Ile-Ife Osun State.

SIR, It takes N18,000 minimum wage earner 163 years to buy a Senator’s car but it will take me (sales boy, N7000) 417 years for it.

Re: An old man in need of a birthday gift,
by Dare Babarinsa
KUDOS for another historically refreshing piece on South-West/ Yoruba politics. The only herculean task is the reconciliation “last throwing” in view of the endemic egocentricity of Yoruba politics – kaka ki kolokolo se akapo ekun, olukaluku a ya d’ode ti e lototo ni!”
Jide Adebayo,

A BRILLIANT piece! However, there is a major historical point omitted about Pa R.F. Fasoranti. He was the founding principal of Anglican Grammar School, Iju Ita-Ogbolu, Ondo State. He was there at inception in 1957 to 1971 when he left for Australia for a course. It was after that that the Christ School and Olivet stints came about. He made secondary school education a reality for a lot of us his students then. He would strike agreements with our parents to pay our school fees installmentally. And diligently, at the end of the month or the agreed interval, he would go to those parents to collect the agreed installments. But for that, a lot of us would not have been able to complete our secondary school education. I know that Dare’s story is about the politics of Afenifere and the Yoruba interest, but it is also an opportunity to pay tribute to such a committed educationist. Happy birthday, Oga!
Kayode Afolabi,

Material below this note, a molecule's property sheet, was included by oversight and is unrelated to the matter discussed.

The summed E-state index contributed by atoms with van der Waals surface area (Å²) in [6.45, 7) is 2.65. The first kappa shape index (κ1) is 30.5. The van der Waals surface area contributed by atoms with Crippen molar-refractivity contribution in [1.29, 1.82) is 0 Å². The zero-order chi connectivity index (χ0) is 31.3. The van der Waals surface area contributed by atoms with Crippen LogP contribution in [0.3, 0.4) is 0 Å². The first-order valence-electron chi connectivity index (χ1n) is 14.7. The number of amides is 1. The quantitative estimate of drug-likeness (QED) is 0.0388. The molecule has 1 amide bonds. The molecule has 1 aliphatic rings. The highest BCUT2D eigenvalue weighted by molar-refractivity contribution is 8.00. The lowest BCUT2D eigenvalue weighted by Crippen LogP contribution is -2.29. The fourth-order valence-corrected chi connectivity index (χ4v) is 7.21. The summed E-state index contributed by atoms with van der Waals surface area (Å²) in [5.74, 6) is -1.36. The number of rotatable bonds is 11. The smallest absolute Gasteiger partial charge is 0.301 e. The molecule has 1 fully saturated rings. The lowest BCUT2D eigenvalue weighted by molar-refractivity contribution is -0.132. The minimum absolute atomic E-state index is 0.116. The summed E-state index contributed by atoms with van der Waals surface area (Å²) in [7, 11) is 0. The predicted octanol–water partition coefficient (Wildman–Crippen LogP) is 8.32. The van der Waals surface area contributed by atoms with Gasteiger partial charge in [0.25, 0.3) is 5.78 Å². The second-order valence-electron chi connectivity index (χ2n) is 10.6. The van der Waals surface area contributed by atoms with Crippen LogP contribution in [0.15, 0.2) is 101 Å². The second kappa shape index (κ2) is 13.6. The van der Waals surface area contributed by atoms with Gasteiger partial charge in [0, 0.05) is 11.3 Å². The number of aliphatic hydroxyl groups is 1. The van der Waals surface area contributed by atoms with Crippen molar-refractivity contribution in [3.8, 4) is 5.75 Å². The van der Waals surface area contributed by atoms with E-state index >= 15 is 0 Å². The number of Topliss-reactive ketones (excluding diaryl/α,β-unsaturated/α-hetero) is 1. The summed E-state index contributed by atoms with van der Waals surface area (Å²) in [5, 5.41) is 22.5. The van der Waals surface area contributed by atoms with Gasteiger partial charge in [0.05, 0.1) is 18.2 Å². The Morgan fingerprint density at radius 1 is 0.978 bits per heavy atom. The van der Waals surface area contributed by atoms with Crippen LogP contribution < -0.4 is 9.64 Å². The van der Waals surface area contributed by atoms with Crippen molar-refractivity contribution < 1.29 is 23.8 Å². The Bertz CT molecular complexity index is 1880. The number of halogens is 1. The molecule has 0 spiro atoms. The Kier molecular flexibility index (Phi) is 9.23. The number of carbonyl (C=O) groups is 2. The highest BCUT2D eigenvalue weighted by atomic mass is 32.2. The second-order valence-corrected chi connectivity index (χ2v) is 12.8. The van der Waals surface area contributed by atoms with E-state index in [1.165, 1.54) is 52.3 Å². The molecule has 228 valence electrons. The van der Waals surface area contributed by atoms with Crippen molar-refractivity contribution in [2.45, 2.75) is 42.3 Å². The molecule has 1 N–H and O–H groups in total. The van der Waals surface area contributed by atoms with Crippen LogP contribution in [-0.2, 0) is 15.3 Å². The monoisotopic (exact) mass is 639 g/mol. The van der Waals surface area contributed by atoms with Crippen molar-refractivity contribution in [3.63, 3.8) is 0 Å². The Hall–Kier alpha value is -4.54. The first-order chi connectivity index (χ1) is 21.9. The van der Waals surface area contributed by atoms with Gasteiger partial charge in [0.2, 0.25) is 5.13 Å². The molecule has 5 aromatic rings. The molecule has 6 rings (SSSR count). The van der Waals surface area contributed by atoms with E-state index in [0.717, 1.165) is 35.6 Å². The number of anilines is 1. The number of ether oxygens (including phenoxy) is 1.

Akure, Ondo State.

AS a youth, we expect the ARG and Afenifere to merge together in order to start grooming and mentoring my generation for qualitative and efficient leadership.
Feyisetan Akeeb Kareem,
Change Makers Forum,
Ogwashi-Ukwu, Delta State.

NOTE: The Afenifere Renewal Group, ARG, was not mentioned in Babarinsa’s article.

JUST finished reading your usually incisive piece on the Yoruba Abiku Group, Afenifere. My own short and simple (may not be that simple) way of uniting both groups is for them to disassociate from being seen as pro-Mimiko (Afenifere) and pro-Tinubu (ARG). These two mentioned politicians are the brains behind the problem. Look at when they nearly destroyed Pa Fasoranti unblemished reputation during Jonathan’s bid for a second term? When it was strongly alleged that money changed hands at a meeting presided over by the old man – even as some of us their children will vouch for him, any day, any time! Be as it may, sir, eminent personalities like you can still wade in by leveraging your close contacts to both groups and resolve it for the sake of the land.
Dupe Ashama,

I ALWAYS enjoy your distinct historical style in your weekly articles and how you bring history to bear on your subject matter. I enjoy immensely your article on Chief Fasoranti who incidentally was my principal in Christ’s School, Ado-Ekiti in the late 1970s. I remember him as a handsome, soft spoken but determined person. My best wishes to him and your good self.
Babatunde Akilo, Ado, Ekiti State.

YOUR articles are always rich in history. As a historian myself, I find them thoroughly enjoyable.
Tayo Agunbiade,